Aldebaran documentation What's new in NAOqi 2.4.3?

QiMessaging JavaScript 1.0


Version 1.0 of the library is now deprecated. Please see How to migrate from version 1.0 to 2.


QiMessaging provides JavaScript bindings to use QiMessaging services (modules) in a web browser. It allows you to build HTML5 applications for your robot.

The library was designed to be asynchronous. Most function calls return a Deferred object, as specified by jQuery, but reimplemented to avoid shipping the whole library. Socket.IO is used to provide bidirectional communication between the robot and the browser. You may want to get more familiar with these libraries before going further.

Getting started

The client page requires the inclusion of QiMessaging which is hosted on the robot.

<script src="/libs/qimessaging/1.0/qimessaging.js"></script>


The bindings provide only one class: QiSession. This object connects to the robot and gets proxies to services.

If the page is hosted on the robot, the constructor does not need any argument. If the page is not served by the robot, you may pass the hostname or IP of the robot you want to connect to (e.g. "", "nao.local", etc.).

var session = new QiSession();

Once the connection is established, two methods are available: socket() and service().


This function will return the underlying Socket.Io object. It is used to deal with low-level socket events.

session.socket().on('connect', function () {
  console.log('QiSession connected!');
  // now you can start using your QiSession
}).on('disconnect', function () {
  console.log('QiSession disconnected!');


You can call this function to get a JavaScript proxy to any service, also known as modules. Services are JavaScript bound objects providing corresponding NAOqi APIs through Calls and Signals.

In case of success, this method calls the done() callback with an object corresponding to the requested service. Otherwise, the fail() callback is triggered.

session.service("ALTextToSpeech").done(function (tts) {
  // tts is a proxy to the ALTextToSpeech service
}).fail(function (error) {
  console.log("An error occurred:", error);

Using services

Services are JavaScript object exposing methods and signals.


Service calls are only JavaScript function calls returning Deferred promises. They are entirely asynchronous. As previously explained, done() and fail() callbacks will be triggered upon successful completion or not.

tts.getLanguage().done(function (lang) {
  console.log("I speak " + lang);
}).fail(function (error) {
  console.log("An error occurred: " + error);


Signals are JavaScript objects inside a service, that provide two methods, connect() and disconnect(), respectively to subscribe and unsubscribe. The first one will return an id that must be used by the second one for unregistration.

The example below connects to a signal, and once fired, disconnects.

var signalLink;
var serviceDirectory;

function onServiceAdded(serviceId, serviceName)
  console.log("New service", serviceId, serviceName);

session.service("ServiceDirectory").done(function (sd) {
  serviceDirectory = sd;
  serviceDirectory.serviceAdded.connect(onServiceAdded).done(function (link) {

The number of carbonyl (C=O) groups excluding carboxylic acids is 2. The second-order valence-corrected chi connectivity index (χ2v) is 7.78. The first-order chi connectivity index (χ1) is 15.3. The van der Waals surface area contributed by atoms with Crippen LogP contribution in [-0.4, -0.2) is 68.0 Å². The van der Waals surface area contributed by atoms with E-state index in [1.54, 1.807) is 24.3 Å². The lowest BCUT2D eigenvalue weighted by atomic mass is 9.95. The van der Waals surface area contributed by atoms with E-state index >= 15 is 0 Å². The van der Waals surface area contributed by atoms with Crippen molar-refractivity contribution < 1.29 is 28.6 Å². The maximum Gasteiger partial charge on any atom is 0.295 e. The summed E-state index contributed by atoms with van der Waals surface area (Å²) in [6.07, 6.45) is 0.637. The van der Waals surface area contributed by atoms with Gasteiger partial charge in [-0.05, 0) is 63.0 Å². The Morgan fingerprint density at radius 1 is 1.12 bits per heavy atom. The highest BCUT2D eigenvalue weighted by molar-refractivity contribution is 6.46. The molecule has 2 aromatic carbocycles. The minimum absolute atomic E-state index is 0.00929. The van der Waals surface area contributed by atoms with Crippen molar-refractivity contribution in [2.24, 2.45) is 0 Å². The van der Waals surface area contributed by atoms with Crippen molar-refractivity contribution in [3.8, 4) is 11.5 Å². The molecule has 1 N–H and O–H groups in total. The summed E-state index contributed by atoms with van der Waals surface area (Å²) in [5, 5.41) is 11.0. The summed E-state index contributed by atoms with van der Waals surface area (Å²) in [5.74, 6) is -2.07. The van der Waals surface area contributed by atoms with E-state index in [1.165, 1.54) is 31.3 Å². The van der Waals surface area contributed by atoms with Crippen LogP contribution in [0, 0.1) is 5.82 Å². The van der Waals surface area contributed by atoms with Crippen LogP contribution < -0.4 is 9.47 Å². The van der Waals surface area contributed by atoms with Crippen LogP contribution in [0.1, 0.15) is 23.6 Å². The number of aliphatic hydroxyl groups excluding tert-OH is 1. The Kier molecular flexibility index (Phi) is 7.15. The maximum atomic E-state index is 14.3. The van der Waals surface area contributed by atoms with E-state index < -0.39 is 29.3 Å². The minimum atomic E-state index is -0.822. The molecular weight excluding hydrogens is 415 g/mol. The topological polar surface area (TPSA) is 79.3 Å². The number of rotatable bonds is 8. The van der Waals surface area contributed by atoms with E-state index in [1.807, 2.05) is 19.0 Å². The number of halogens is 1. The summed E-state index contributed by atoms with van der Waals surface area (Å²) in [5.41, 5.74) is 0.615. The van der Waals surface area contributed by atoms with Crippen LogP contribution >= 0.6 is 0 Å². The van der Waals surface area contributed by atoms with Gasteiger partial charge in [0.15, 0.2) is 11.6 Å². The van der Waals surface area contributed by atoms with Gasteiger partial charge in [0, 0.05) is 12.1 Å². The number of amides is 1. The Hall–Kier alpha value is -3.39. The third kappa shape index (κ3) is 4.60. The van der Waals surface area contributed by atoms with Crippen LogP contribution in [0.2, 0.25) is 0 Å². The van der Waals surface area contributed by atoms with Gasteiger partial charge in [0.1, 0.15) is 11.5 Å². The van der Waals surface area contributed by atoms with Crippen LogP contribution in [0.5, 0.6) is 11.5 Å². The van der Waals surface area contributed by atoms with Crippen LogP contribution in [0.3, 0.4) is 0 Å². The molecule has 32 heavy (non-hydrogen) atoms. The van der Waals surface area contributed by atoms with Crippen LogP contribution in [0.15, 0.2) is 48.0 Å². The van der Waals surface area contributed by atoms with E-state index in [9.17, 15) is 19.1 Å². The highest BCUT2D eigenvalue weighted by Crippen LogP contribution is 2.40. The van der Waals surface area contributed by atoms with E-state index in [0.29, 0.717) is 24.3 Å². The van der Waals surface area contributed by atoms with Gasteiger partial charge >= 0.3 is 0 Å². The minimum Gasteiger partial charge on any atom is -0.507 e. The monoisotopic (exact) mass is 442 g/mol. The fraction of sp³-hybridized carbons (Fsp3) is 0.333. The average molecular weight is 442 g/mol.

signalLink = link;
  }).fail(function (error) {
    console.log("An error occurred: " + error);

Compatibility between Signals and ALMemory

ALMemory events cannot be directly used as QiMessaging signals. An extra step is needed, where ALMemory events are converted to signals using ALMemory::subscriber.

session.service("ALMemory").done(function (ALMemory) {
  ALMemory.subscriber("FrontTactilTouched").done(function (subscriber) {
    // subscriber.signal is a signal associated to "FrontTactilTouched"
    subscriber.signal.connect(function (state) {
      console.log(state == 1 ? "You just touched my head!" : "Bye bye!");

How to migrate from version 1.0 to 2

JavaScript SDK is now available. The former 1.0 version is now deprecated and no longer maintained. You are strongly encouraged to port your code to the new library. This quick guide will help you transition.

Library inclusion

You must first change the qimessaging.js inclusion.

<!-- QiMessaging 1.0 -->
<script src="/libs/qimessaging/1.0/qimessaging.js"></script>
<!-- QiMessaging 2 -->
<script src="/libs/qimessaging/2/qimessaging.js"></script>

QiSession creation

Considering a QiSession connected to host with the connected and disconnected callbacks registered,

var host = "";

function connected() {

function disconnected() {

here is the session creation in 1.0 and how it translates into version 2:

// QiMessaging 1.0
var session = new QiSession(host);
session.socket().on("connect", connected);
session.socket().on("disconnect", disconnected);
// QiMessaging 2
QiSession(function(session) {
}, disconnected, host);

The first callback will be fired once the QiSession is connected, and the second one upon its disconnection.

Please note the created QiSession is not returned anymore, but given to the first callback instead. This prevents using the session before it is actually connected.

As in 1.0, the host parameter still defaults to if not given. It cannot accept any protocol, ie. and not

Removal of socket()

The socket() method of QiSession was removed, so as to ease backward compatibility maintenance.

Deferred and Promise

In version 2, jQuery-like Deferred were removed in favor of native ECMAScript 6 Promise/A+, which are now widely available.

If you are currently developing for an older browser, you can use a polyfill such as:

<script src=""></script>

As jQuery’s Deferred do not implement Promises/A+, you will also have to adapt your API calls as follows:

// QiMessaging 1.0
// QiMessaging 2
proxy.method().then(success, error);

Binary buffer serialization

Binary data used to be serialized as base64 strings. Buffers are now received as Array of unsigned bytes, which also means atob() shouldn’t be called anymore.